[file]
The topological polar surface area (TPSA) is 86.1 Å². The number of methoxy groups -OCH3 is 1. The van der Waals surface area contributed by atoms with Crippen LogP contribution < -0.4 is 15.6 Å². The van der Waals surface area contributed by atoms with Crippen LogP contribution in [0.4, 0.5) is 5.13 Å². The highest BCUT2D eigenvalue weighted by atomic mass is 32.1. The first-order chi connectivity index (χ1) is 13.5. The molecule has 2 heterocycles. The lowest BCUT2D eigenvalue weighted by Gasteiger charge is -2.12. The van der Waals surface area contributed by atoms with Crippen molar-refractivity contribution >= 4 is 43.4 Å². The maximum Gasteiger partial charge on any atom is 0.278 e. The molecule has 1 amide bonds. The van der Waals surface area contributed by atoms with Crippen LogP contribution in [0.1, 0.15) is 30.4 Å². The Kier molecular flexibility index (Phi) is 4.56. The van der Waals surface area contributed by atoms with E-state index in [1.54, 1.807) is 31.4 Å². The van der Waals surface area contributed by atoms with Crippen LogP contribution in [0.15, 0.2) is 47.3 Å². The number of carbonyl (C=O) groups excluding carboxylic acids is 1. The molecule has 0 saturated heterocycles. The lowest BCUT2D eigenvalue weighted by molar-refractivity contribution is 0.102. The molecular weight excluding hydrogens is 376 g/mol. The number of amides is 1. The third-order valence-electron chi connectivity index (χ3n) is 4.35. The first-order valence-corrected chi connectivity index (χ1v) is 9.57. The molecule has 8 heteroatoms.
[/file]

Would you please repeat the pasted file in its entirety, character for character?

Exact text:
The topological polar surface area (TPSA) is 86.1 Å². The number of methoxy groups -OCH3 is 1. The van der Waals surface area contributed by atoms with Crippen LogP contribution < -0.4 is 15.6 Å². The van der Waals surface area contributed by atoms with Crippen LogP contribution in [0.4, 0.5) is 5.13 Å². The highest BCUT2D eigenvalue weighted by atomic mass is 32.1. The first-order chi connectivity index (χ1) is 13.5. The molecule has 2 heterocycles. The lowest BCUT2D eigenvalue weighted by Gasteiger charge is -2.12. The van der Waals surface area contributed by atoms with Crippen molar-refractivity contribution >= 4 is 43.4 Å². The maximum Gasteiger partial charge on any atom is 0.278 e. The molecule has 1 amide bonds. The van der Waals surface area contributed by atoms with Crippen LogP contribution in [0.1, 0.15) is 30.4 Å². The Kier molecular flexibility index (Phi) is 4.56. The van der Waals surface area contributed by atoms with E-state index in [1.54, 1.807) is 31.4 Å². The van der Waals surface area contributed by atoms with Crippen LogP contribution in [0.15, 0.2) is 47.3 Å². The number of carbonyl (C=O) groups excluding carboxylic acids is 1. The molecule has 0 saturated heterocycles. The lowest BCUT2D eigenvalue weighted by molar-refractivity contribution is 0.102. The molecular weight excluding hydrogens is 376 g/mol. The number of amides is 1. The third-order valence-electron chi connectivity index (χ3n) is 4.35. The first-order valence-corrected chi connectivity index (χ1v) is 9.57. The molecule has 8 heteroatoms.